Notes from the Summit: Treaty Rights as Key Paths to Protection
My last post provided background to the First Annual Penokee Hills Education Summit held at Whitecap Ski Resort in Upson, WI on Friday, 9/21 and Saturday, 9/22. The summit focused on protecting the pristine Northern Wisconsin land and waters currently under dire threat from a Florida mining company poised to turn the area into what could be the largest open-pit iron mine in the world.
This post – Part 2 – considers aspects of the summit itself. I did not attend all of the sessions – this not a comprehensive review of the summit. I outline a few talks focused on historic treaty rights as a modern-day method for protecting the area, then offer background on individuals and groups protecting the Penokee Hills in a multitude of ways.
I invite you to send me notes and thoughts on other speakers and themes – and I’ll incorporate them into this post. We can create a collaborative text here.
Notes from the Summit: Background
The Penokee Hills in Iron County provided a breathtaking backdrop last weekend for a convergence of approximately 300 dedicated individuals who are resisting what could end up being the largest open pit iron mine in the world (4 1/2 miles long, 1.5 miles wide and up 1,000 feet deep). The mine is slated to run through the pristine landscape across Iron and Ashland Counties in Northern Wisconsin. An Ojibwe Harvest Camp has been operating and educating in opposition to the venture for months while the mining company’s armed mercenaries patrolled the forest. What follows here is some background to the Penokee Hills Education Summit held at Whitecap Resort in Upson. In my next post I’ll outline what took place at the summit itself.
A great OHB development. On Tuesday, July 2, we engaged in our first “mini-protest” in support of whistleblowers including Edward Snowden. Why mini? They are easy to organize, keep our morale up, and allow us to experiment as we plan for bigger protests later.
Click on the audio link below for an after-action interview with OHB members on why we keep occupying!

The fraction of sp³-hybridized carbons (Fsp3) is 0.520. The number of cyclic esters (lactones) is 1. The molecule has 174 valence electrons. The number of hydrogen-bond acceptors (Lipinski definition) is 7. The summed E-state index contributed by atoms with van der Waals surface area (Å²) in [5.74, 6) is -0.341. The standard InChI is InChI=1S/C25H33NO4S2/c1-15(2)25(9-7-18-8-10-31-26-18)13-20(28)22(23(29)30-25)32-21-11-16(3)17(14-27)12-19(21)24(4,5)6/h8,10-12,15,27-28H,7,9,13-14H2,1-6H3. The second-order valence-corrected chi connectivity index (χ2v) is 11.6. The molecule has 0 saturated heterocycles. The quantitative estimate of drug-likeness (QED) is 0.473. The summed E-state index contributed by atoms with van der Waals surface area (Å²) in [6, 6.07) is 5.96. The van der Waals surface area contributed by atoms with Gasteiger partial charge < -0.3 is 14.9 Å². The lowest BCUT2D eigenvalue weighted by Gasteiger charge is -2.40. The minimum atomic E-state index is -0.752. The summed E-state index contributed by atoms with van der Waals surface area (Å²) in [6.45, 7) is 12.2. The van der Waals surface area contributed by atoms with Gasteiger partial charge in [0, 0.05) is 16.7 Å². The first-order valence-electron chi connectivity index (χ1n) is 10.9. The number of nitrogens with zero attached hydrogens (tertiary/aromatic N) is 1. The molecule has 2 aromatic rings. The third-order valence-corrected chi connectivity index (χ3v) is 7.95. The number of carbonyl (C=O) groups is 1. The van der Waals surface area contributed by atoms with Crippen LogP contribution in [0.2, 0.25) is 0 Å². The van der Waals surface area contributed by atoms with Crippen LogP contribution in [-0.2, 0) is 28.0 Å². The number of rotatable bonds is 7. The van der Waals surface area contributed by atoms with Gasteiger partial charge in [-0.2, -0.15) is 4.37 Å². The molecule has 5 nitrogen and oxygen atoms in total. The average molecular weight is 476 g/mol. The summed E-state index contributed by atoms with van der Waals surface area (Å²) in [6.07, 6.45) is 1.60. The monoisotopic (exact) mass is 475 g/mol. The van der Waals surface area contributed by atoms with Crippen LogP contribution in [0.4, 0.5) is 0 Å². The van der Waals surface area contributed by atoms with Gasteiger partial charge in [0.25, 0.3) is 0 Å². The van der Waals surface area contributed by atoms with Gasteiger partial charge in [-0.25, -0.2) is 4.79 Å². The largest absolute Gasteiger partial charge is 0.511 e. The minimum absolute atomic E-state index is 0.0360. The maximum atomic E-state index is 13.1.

“We have the equivalent of a virtual prison, a digital fence around us.”
-Thomas Drake on the freedoms we’ve lost since 9/11 and the consequences of vilifying whistleblowers.
Click here for video.
How (and Why) I Pissed-Off One Thousand Liberals: The Real-Time True Adventures of a Non-Violent GadflyPosted: May 5, 2013
-May 4, 2013 Toronto
“People who talk about revolution and class struggle without referring explicitly to every day life, without understanding what is subversive about love and what is positive in the refusal of constraints, such people have a corpse in their mouth.” – Raoul Vaneigem
I pissed-off approximately one thousand liberals today on the campus of the University of Toronto . I pissed them off so completely that they booed me off a stage and threatened to physically remove me from a convocation hall. Many were clapping. But not in a good way. “Get outta here!” they yelled as I regressed from the hall. “We didn’t come here to see YOU!”. And in many ways that was absolutely true.
But from my perspective, Canada’s First Nations National Chief and people (of which I am one) deserved an apology – for what had happened one hour earlier at the event – and for the humiliations heaped upon our ancestors since Europeans (of which I am also one) came to the shores of the “New World”. The event we were attending was specifically about exploring our democratic voice and I didn’t see any good reason to wait on that apology one minute longer.
I’m getting ahead of myself. Here is some background.
Join Occupy Harrisonburg, Climate Action Alliance of the Valley, Sierra Club, and other concerned citizens to discuss:
FORK IN THE ROAD: Keystone XL and The Economics of Climate Change
Preparing for the February 17 Climate Rally in DC sponsored by 350.org and Sierra Club
WHEN: February 3, 2013, 3-6 pm
WHERE: Community Mennonite Church, Harrisonburg, VA
Mainstream economists and politicians all speak about “growing” the economy. But can any system sustain exponential growth indefinitely? Three decades ago, Herman Daly popularized the term “Steady-State Economics” (SSE) and began promoting a sane economy that recognizes and lives within the limits of the natural world. The time for SSE has come. Here is Daly in his own words.